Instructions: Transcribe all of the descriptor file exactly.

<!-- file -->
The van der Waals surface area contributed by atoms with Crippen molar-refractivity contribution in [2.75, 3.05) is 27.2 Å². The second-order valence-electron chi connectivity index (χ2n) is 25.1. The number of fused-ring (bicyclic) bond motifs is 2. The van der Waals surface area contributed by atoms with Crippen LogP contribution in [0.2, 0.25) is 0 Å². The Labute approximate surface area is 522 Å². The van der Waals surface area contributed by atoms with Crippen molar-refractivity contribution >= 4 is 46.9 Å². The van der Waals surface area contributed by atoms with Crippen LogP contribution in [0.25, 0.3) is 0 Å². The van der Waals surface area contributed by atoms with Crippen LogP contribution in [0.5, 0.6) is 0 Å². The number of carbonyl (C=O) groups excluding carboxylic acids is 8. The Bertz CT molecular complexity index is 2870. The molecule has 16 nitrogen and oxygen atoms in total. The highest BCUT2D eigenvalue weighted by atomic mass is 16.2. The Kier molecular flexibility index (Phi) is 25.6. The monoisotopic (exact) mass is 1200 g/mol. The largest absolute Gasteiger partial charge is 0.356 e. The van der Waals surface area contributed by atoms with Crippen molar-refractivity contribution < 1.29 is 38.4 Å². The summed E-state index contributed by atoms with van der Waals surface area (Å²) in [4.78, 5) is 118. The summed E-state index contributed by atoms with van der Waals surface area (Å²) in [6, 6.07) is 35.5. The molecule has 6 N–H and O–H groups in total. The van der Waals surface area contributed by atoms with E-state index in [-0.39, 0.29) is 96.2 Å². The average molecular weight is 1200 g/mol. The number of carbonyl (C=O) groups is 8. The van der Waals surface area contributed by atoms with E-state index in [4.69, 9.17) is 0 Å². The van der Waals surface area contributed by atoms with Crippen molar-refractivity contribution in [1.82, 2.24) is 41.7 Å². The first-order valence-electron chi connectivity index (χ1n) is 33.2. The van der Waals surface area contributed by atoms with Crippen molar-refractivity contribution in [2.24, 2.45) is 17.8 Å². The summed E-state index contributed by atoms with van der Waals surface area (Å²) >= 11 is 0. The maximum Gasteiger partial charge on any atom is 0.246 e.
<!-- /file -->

The van der Waals surface area contributed by atoms with Crippen molar-refractivity contribution in [2.75, 3.05) is 27.2 Å². The second-order valence-electron chi connectivity index (χ2n) is 25.1. The number of fused-ring (bicyclic) bond motifs is 2. The van der Waals surface area contributed by atoms with Crippen LogP contribution in [0.2, 0.25) is 0 Å². The Labute approximate surface area is 522 Å². The van der Waals surface area contributed by atoms with Crippen molar-refractivity contribution >= 4 is 46.9 Å². The van der Waals surface area contributed by atoms with Crippen LogP contribution in [0.25, 0.3) is 0 Å². The van der Waals surface area contributed by atoms with Crippen LogP contribution in [0.5, 0.6) is 0 Å². The number of carbonyl (C=O) groups excluding carboxylic acids is 8. The Bertz CT molecular complexity index is 2870. The molecule has 16 nitrogen and oxygen atoms in total. The highest BCUT2D eigenvalue weighted by atomic mass is 16.2. The Kier molecular flexibility index (Phi) is 25.6. The monoisotopic (exact) mass is 1200 g/mol. The largest absolute Gasteiger partial charge is 0.356 e. The van der Waals surface area contributed by atoms with Crippen molar-refractivity contribution < 1.29 is 38.4 Å². The summed E-state index contributed by atoms with van der Waals surface area (Å²) in [4.78, 5) is 118. The summed E-state index contributed by atoms with van der Waals surface area (Å²) in [6, 6.07) is 35.5. The molecule has 6 N–H and O–H groups in total. The van der Waals surface area contributed by atoms with E-state index in [-0.39, 0.29) is 96.2 Å². The average molecular weight is 1200 g/mol. The number of carbonyl (C=O) groups is 8. The van der Waals surface area contributed by atoms with E-state index in [4.69, 9.17) is 0 Å². The van der Waals surface area contributed by atoms with Crippen molar-refractivity contribution in [1.82, 2.24) is 41.7 Å². The first-order valence-electron chi connectivity index (χ1n) is 33.2. The van der Waals surface area contributed by atoms with Crippen molar-refractivity contribution in [2.24, 2.45) is 17.8 Å². The summed E-state index contributed by atoms with van der Waals surface area (Å²) >= 11 is 0. The maximum Gasteiger partial charge on any atom is 0.246 e.